Since the inaugural edition 40 years ago, the London Marathon – like most big city races – has produced many memorable moments.
After running the 1979 New York Marathon, 1956 Olympic steeplechase champion Chris Brasher was inspired by what he described as “the greatest folk festival the world had seen” and wondered whether the British capital would be capable of staging such an event.
Eighteen months later, Brasher co-founded the London Marathon and it has since gone from strength to strength.
The 40th edition of the London Marathon has been rescheduled to October due to the Covid-19 pandemic, but to mark the originally intended date, here are 10 of the most memorable moments from the elite races over the past 40 years.
1981 – Beardsley and Simonsen share inaugural title
USA’s Dick Beardsley and Norway’s Inge Simonsen had battled for almost 26 miles in the hope of becoming the first ever winner of the London Marathon. But with about half a mile to go, they agreed to cross the line in unison and share the victory. The moment brought the duo sporting immortality, while the photograph of the two men crossing the finish line hand in hand became an enduring image of the London Marathon.
1983 – Waitz gives London its first world record
Her world record may have only lasted one day, but Grete Waitz’s clocking of 2:25:29 will go down in secured her fifth world cross-country title one month prior, won by almost three minutes in London. She went on to win the world title in Helsinki later that year, regained her London Marathon title in 1986 and won nine times at the New York City Marathon.
1985 – Kristiansen cracks world record
Just two years after her Norwegian team-mate had made history in London, Ingrid Kristiansen smashed the world record with her victory in the 1985 race. Her winning time of 2:21:06 stood as a world record for 13 years. Paula Radcliffe – who, as an 11-year-old girl, stood and watched Kristiansen that day – went on to break the London course record in 2002.
1996 – Ceron’s third win
Although he never set a world or course record in London, Mexico’s Dionicio Ceron made history in 1996 by becoming the first man to win three times at the London Marathon. Ceron, who had set a PB of 2:08:30 to win by just three seconds in 1995, successfully defended his title one year later on what was then the hottest edition of the race. He bided his time at the back of the pack but pulled away in the closing stages to win in 2:10:00.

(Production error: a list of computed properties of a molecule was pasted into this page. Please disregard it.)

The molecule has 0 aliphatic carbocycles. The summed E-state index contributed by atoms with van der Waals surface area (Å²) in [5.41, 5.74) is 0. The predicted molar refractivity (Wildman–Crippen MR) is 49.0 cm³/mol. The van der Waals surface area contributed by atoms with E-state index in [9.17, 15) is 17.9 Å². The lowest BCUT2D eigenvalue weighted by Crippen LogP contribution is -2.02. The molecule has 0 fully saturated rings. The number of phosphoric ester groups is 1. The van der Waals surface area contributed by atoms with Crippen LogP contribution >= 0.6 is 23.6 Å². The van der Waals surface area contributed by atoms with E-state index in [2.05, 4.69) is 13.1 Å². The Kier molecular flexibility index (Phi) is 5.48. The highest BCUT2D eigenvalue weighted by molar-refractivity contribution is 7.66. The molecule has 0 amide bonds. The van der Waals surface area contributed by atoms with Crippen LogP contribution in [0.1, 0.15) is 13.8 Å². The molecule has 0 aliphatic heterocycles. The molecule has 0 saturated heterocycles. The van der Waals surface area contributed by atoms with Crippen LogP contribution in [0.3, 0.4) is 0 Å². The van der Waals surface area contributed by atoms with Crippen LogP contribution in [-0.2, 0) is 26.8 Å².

1997 – Chepchumba ends European dominance
It may be difficult to comprehend now, but the women’s races at the first 16 editions of the London Marathon were all won by European athletes. That all changed in 1997, though, when Kenya’s Joyce Chepchumba became the first African winner of the women’s race, beating defending champion Liz McColgan by one second. She regained her title in 1999 and went on to win the Chicago Marathon (twice), the New York City Marathon and the Tokyo Marathon.
2002 – Khannouchi wins three-way thriller
The much-hyped three-way clash between world record-holder Khalid Khannouchi and track stars Haile Gebrselassie and Paul Tergat did not disappoint. While much of the focus was on two-time Olympic champion Gebrselassie and five-time world cross-country champion Tergat, Khannouchi showed he was king of the roads that day, winning in a world record of 2:05:38. Tergat went to second on the world all-time list with a Kenyan record of 2:05:48 while Gebrselassie’s 2:06:35 was an Ethiopian record.
2003 – Radcliffe smashes world record
Following her highly promising marathon debut in London in 2002 when she clocked a course record of 2:18:56, Paula Radcliffe returned one year later with a view to bettering the world record of 2:17:18 she had set in Chicago six months prior. She went through half way in 1:08:02, and then she sped up, covering the second half in 1:07:13. Lasting more than 16 years, it became the longest-standing marathon world record in the professional era.
2017 – Third time lucky for Keitany
In 2017, Mary Keitany joined the three-time London Marathon winners club and did so in style. The Kenyan had previously won numerous big city races, including the 2011 and 2012 editions of the London Marathon, but her races – or, more specifically, her pacing – hadn’t always gone to plan. In 2017 she got it right, though, and was rewarded with a women-only world record of 2:17:01.
2019 – Kipchoge makes history, again
When Eliud Kipchoge lined up for the 2019 London Marathon, he had little to prove. He had already won the race three times, owned the course record, held the world record with his 2:01:39 clocking from Berlin in 2018, and was the Olympic gold medallist in the event. But he added to his legacy by becoming the first ever four-time winner of the London Marathon, doing so in a course record of 2:02:37.